It is to be mentioned that not all the institutes and languages centers are legal for those which are legal do not exceed eleven institutes and the rest have been referred to the chairman of the Education Office, Mohammed Saeed Ali Saleh who has referred their case to the concerned people to settle them out.
Yemen Times has also contacted Professor in Sana’a University, Mohammed Ali Al-Arousi who said “Generally speaking, the spread of these institutes is far from ordinary. They are every where you go, however, what they do is almost nothing for they produce a weak class of people who are not able to speak the language and this is very distinct when these graduates apply for any vacancies which require the applicants to speak the language fluently. What we find is that these applicants who study in these institutes have a very weak command over the language.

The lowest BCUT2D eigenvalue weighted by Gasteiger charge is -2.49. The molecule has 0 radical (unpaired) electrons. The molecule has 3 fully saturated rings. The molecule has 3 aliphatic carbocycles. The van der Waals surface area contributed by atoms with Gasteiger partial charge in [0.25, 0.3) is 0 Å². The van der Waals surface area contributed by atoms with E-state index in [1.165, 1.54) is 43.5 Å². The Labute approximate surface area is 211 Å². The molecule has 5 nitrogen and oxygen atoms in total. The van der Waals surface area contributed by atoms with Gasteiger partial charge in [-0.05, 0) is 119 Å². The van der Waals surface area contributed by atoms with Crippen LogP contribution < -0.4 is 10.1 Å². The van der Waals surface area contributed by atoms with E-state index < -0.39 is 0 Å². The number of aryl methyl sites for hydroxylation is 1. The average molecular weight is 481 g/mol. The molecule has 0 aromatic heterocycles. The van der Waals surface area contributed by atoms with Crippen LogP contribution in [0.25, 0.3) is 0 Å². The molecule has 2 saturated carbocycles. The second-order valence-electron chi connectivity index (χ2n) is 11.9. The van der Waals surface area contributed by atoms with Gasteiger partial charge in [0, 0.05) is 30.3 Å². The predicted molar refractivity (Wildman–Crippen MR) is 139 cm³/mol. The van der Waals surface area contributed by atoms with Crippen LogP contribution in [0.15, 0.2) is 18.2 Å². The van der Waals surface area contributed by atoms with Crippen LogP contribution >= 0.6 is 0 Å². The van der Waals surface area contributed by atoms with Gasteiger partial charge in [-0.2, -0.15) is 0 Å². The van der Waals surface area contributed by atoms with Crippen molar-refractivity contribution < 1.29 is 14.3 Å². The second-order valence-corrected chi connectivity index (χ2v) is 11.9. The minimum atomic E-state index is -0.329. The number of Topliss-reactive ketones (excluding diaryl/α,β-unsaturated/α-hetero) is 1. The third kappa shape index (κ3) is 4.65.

On the other hand, these institutes may have a negative effect on the students. For they may study some courses and when they find that there is no benefit due one reason or the other, for example due the incompetent teachers, they may give up learning.
To make a long story short, these institutes are commercial ones. Another fact that proves this is the institutes titles which contain “American Language Institute” as part of their names and at the same time, they have nothing to do with the only American language institute that exists in the whole Republic YALI.”
In short, the Ministry of Education as well as its Offices in all the governorates should move and exercise control on these institutes so as to preserve the state of English language and assure the students’ learning. Will the Ministry of Education move and act as it is the only responsible institution for all this? I wonder!